The Corfu Channel Case, United Kingdom of Great Britain and Northern Ireland v. the People’s Republic of Albania
In May 1946 British warships passed through the Corfu Channel, in Albanian territorial waters, and were fired upon by Albanian coastal batteries. In October 1946, when two British warships passed through the Corfu Channel the ships struck mines and were damaged. In November 1946 the British Royal Navy swept for mines in the Corfu Channel in Albanian waters without Albanian consent. The Court held that Albania was responsible for the October 1946 explosion in Albanian waters, and for the damage and loss of human life that resulted. A decision regarding the amount of compensation was reserved for further consideration. International decisions recognized circumstantial evidence, and such evidence in this case indicated that the laying of the minefield which caused the explosions in October 1946 could not have been accomplished without the knowledge of the Albanian government. Albania had the responsibility to warn British warships of the danger the minefields exposed them to. This responsibility flowed from well-recognized principles of humanity which were even more exacting in time of peace than in war, from the principle of freedom of maritime communication, and from the obligation of all states not to knowingly allow their territory to be used contrary to the rights of other states. The Court decided that the United Kingdom did not violate the sovereignty of Albania when it passed through Albanian waters in October 1946. In times of peace, states had the right to send their warships through straits used for international navigation between two parts of the high seas without the previous authorization of a coastal state, provided the passage was innocent. However, when the Royal Navy swept for mines in November 1946, it violated the sovereignty of Albania. This operation did not have the consent of international mine clearance organisations, could not be justified as the exercise of a right of innocent passage, and international law did not allow a state to assemble a large number of warships in the territorial waters of another state and to carry out mine-sweeping in those waters. The United Kingdom’s arguments regarding intervention and self-protection were not persuasive.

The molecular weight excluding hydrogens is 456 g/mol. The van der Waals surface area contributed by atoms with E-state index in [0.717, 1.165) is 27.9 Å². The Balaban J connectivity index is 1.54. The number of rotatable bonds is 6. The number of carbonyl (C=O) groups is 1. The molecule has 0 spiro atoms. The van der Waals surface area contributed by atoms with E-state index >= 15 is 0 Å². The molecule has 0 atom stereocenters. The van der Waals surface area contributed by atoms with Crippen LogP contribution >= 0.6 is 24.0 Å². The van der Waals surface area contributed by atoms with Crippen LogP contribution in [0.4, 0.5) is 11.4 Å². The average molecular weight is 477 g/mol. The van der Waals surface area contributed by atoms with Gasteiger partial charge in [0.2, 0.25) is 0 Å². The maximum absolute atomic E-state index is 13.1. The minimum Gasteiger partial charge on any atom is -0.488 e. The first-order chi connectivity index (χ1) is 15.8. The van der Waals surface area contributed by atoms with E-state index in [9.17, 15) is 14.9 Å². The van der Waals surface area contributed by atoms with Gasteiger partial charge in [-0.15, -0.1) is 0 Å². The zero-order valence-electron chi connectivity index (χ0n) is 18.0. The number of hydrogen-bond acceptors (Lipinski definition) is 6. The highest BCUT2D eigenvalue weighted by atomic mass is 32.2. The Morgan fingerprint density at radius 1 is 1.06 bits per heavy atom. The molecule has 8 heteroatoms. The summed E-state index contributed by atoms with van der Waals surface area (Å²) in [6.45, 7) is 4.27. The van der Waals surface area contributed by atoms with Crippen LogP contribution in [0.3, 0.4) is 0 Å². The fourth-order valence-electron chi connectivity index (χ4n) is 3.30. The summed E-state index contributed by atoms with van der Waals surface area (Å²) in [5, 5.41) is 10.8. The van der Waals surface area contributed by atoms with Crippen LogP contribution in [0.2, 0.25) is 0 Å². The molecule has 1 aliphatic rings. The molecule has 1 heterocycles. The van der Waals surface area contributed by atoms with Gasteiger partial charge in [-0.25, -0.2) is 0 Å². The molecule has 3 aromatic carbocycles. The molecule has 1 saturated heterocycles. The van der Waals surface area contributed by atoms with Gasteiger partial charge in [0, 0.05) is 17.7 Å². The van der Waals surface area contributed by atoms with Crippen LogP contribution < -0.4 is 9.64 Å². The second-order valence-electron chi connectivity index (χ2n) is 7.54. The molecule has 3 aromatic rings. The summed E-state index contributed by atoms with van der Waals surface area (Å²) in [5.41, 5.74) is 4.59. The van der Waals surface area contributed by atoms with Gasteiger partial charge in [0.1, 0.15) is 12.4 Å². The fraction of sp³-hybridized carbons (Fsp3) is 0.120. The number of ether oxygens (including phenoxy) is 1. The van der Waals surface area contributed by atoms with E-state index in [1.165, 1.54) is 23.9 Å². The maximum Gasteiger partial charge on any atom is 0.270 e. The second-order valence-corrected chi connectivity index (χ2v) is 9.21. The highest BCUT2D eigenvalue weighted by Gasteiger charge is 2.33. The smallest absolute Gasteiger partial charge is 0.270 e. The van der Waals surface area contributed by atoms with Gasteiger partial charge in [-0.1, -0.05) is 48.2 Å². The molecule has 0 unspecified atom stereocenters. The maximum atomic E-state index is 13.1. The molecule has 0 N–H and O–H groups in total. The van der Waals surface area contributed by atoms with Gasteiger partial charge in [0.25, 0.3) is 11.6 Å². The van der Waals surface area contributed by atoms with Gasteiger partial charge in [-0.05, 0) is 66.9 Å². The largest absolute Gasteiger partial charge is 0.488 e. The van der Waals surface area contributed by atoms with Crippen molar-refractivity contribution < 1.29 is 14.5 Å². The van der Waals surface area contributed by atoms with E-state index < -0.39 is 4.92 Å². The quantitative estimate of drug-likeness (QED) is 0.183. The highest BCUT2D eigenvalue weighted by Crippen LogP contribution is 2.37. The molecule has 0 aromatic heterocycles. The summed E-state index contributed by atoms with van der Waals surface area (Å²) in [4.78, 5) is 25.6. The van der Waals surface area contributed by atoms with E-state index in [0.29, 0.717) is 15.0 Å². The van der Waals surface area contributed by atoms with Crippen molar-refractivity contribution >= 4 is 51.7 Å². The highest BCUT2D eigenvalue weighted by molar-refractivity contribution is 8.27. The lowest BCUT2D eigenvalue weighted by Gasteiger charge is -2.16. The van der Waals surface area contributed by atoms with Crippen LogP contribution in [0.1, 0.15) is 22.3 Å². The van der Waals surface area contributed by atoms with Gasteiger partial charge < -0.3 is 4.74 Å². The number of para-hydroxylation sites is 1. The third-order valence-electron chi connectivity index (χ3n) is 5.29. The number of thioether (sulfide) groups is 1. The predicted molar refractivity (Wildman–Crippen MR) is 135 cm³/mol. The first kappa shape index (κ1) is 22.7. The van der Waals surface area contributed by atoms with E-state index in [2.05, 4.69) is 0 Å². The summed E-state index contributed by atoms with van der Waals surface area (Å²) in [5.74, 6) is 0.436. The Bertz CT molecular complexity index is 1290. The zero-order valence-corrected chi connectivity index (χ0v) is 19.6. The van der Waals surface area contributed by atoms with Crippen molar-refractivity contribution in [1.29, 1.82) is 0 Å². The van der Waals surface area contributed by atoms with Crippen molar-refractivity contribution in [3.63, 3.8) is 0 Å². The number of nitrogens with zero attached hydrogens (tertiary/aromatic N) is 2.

UNEP Compendium of Summaries of Judicial Decisions in Environment-related Cases, 2005, Page 227